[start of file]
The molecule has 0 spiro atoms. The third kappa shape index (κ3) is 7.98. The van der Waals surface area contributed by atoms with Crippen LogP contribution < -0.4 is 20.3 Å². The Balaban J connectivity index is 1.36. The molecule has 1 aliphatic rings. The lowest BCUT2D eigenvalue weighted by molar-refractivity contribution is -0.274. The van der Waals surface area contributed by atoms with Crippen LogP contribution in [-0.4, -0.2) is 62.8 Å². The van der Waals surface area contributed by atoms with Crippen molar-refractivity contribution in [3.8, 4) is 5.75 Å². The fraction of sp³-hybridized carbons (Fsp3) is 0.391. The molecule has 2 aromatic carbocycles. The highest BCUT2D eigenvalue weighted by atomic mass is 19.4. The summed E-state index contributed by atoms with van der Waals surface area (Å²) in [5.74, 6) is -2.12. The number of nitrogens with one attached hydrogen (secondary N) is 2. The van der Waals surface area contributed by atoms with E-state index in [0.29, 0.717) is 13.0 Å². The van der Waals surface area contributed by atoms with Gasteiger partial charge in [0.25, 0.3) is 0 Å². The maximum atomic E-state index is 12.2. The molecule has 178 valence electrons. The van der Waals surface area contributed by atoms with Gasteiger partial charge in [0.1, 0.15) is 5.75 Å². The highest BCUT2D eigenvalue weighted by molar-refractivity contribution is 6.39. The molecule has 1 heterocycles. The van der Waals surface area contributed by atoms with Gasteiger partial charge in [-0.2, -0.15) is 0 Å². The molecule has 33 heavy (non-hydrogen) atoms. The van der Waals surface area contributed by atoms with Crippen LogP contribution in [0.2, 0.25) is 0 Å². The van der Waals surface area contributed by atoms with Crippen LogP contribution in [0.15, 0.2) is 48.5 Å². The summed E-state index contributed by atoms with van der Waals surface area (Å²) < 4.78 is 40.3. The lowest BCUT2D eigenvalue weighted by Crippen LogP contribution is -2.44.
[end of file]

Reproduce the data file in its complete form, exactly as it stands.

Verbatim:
The molecule has 0 spiro atoms. The third kappa shape index (κ3) is 7.98. The van der Waals surface area contributed by atoms with Crippen LogP contribution < -0.4 is 20.3 Å². The Balaban J connectivity index is 1.36. The molecule has 1 aliphatic rings. The lowest BCUT2D eigenvalue weighted by molar-refractivity contribution is -0.274. The van der Waals surface area contributed by atoms with Crippen LogP contribution in [-0.4, -0.2) is 62.8 Å². The van der Waals surface area contributed by atoms with Crippen molar-refractivity contribution in [3.8, 4) is 5.75 Å². The fraction of sp³-hybridized carbons (Fsp3) is 0.391. The molecule has 2 aromatic carbocycles. The highest BCUT2D eigenvalue weighted by atomic mass is 19.4. The summed E-state index contributed by atoms with van der Waals surface area (Å²) in [5.74, 6) is -2.12. The number of nitrogens with one attached hydrogen (secondary N) is 2. The van der Waals surface area contributed by atoms with E-state index in [0.29, 0.717) is 13.0 Å². The van der Waals surface area contributed by atoms with Gasteiger partial charge in [0.25, 0.3) is 0 Å². The maximum atomic E-state index is 12.2. The molecule has 178 valence electrons. The van der Waals surface area contributed by atoms with Gasteiger partial charge in [0.1, 0.15) is 5.75 Å². The highest BCUT2D eigenvalue weighted by molar-refractivity contribution is 6.39. The molecule has 1 heterocycles. The van der Waals surface area contributed by atoms with Gasteiger partial charge in [-0.2, -0.15) is 0 Å². The molecule has 33 heavy (non-hydrogen) atoms. The van der Waals surface area contributed by atoms with Crippen LogP contribution in [0.2, 0.25) is 0 Å². The van der Waals surface area contributed by atoms with Crippen LogP contribution in [0.15, 0.2) is 48.5 Å². The summed E-state index contributed by atoms with van der Waals surface area (Å²) < 4.78 is 40.3. The lowest BCUT2D eigenvalue weighted by Crippen LogP contribution is -2.44.